Saturday, February 25, 2006

What I Love about Flan

I adore flan.

I've never had it prepared by anyone but myself, and in fact, I doubt I would order it at a restaurant. It is one of three desserts I make (the others are sorbet and ice cream--similar, but I'll go ahead and think of them as two different things in order to make it appear that I am able to make more than two desserts). I'm not sure how or why I started making flan, only that even on the first try it came out essentially perfect, and I have been quite happy to keep making it on occasion since then.

The first flan I had was made by my grandparents' friend Peri, and brought to a thanksgiving dinner when I was perhaps 14 or 15 years old. I recall that I thought it looked devastating, but that it was more wierd than good to eat. I also recall that the various adults at the dinner fussed over it, giving the impression that it was both special and exotic.

Years later I found a recipe for it in one of my more favorite cookbooks, Julia and Jacques Cooking at Home, by Julia Child and Jacques Pepin. Since then I have made it for a number of dinner parties, most recently for the february gathering of our dinner group.

There are two things I love about flan. The first is that the custard is really not very sweet and not very rich. It is fabulously silky, but because it is made with only a minimum of sugar, and a mix of 2% milk and 1/2 and 1/2, it is more egg-y than sweet or creamy. The other thing I love is the caramel. Caramel is, of course, delicious, but it is also really cool. I cant get over the fact that it is really just sugar and water, and a chemical reaction that turns these two ingredients (one of which is hardly an ingredient, frankly) into an ambrosia. I don't know if there is a problem with my cooking skills, or if caramel really is one of the hardest things to get right in the kitchen, but I still only end up with a workable caramel sauce about two or three out of four times I make it. Perhaps I am not careful enough, but more than occasionally I end up with a crystalized brown sugar, rather than a caramel syrup.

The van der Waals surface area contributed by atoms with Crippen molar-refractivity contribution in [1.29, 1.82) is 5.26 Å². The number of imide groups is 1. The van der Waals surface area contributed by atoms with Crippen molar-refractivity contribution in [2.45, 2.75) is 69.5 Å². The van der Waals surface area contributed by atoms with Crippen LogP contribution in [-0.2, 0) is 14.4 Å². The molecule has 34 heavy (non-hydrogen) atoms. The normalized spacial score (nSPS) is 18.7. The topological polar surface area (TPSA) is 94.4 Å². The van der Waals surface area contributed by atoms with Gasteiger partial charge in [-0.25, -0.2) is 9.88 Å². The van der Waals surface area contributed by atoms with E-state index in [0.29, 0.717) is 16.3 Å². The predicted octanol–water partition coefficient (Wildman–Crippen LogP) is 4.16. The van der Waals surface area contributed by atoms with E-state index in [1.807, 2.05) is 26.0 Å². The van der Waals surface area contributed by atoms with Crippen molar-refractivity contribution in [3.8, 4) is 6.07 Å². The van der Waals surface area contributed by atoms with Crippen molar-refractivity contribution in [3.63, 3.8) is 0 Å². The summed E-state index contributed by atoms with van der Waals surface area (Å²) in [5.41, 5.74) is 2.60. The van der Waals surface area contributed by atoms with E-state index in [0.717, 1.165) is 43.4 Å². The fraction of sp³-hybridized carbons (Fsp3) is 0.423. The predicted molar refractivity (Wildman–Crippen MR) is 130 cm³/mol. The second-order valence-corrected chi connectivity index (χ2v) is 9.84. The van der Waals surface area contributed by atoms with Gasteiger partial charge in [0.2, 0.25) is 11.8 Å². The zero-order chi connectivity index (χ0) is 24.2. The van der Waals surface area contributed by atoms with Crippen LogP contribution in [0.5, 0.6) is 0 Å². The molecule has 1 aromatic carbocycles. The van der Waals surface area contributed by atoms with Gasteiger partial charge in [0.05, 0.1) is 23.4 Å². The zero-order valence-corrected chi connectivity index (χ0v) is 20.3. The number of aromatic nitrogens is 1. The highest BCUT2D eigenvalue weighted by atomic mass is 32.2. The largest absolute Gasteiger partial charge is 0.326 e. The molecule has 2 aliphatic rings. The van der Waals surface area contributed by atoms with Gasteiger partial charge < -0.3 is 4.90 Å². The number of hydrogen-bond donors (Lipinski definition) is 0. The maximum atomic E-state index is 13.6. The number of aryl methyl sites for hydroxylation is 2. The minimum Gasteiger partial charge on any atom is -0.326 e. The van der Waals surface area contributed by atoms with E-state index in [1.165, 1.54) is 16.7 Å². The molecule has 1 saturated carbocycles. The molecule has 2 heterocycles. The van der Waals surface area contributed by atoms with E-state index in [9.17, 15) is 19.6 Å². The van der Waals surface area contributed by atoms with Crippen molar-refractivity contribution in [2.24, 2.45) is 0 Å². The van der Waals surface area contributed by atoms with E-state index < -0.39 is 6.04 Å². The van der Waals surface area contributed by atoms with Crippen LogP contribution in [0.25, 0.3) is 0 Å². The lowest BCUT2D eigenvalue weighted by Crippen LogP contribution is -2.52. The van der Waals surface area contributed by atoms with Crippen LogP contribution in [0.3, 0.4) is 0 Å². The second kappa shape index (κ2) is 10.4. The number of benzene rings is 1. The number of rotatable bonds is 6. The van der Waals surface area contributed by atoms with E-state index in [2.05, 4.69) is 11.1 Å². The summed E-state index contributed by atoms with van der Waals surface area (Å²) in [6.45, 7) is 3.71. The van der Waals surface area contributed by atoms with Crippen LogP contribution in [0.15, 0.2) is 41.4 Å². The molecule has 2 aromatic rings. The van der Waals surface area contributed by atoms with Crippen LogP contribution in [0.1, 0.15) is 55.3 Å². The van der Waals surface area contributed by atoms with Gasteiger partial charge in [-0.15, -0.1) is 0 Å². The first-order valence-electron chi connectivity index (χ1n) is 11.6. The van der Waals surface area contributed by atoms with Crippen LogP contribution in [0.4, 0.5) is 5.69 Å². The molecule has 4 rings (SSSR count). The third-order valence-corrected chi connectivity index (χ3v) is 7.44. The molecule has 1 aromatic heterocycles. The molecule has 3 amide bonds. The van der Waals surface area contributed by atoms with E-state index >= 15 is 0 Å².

I also love a flan pan. I got mine at fante's in Philly (in the Italian market): http://www.fantes.com

The recipe I use is as follows:

Caramel coating and sauce

1 cup sugar
3 Tbs water
2 Tbs or so rum or brandy

Custard

2 cups milk
1 cup half and half
2 vanilla beans
5 large eggs
1 egg yolk
1/3 cup sugar
1 tsp vanilla extract
(If vanilla beans are too spendy, I have had good luck skipping them and adding an extra tsp vanilla extract)

Make the caramel by combining the sugar and water in a saucepan and heating (without stirring or shaking the pan). Oh, it is so hard not to fool with the pan, but do try to avoid it--this is one of the things that can make the sauce crystalize. Somewhere I read to moisten the sides of the pan, above the boiling sauce, using a pastry brush dipped in water, to help reduce the risk of crystalization. After several minutes the syrup will start to color. Swirl the syrup so it colors evenly, and once it is dark, but not too dark, pour off 1/4 cup or so of the syrup into the flan pan, and swirl to coat the bottom evenly. make the sauce now: pour 4 or 5 Tbs water into the caramel and stir over heat. The water will make the sauce bubble and spit, so be careful. when it is cool, stir in liquor. If it is too thick, you can reheat it with some more water in the microwave.

Make the custard

Preheat the oven to 350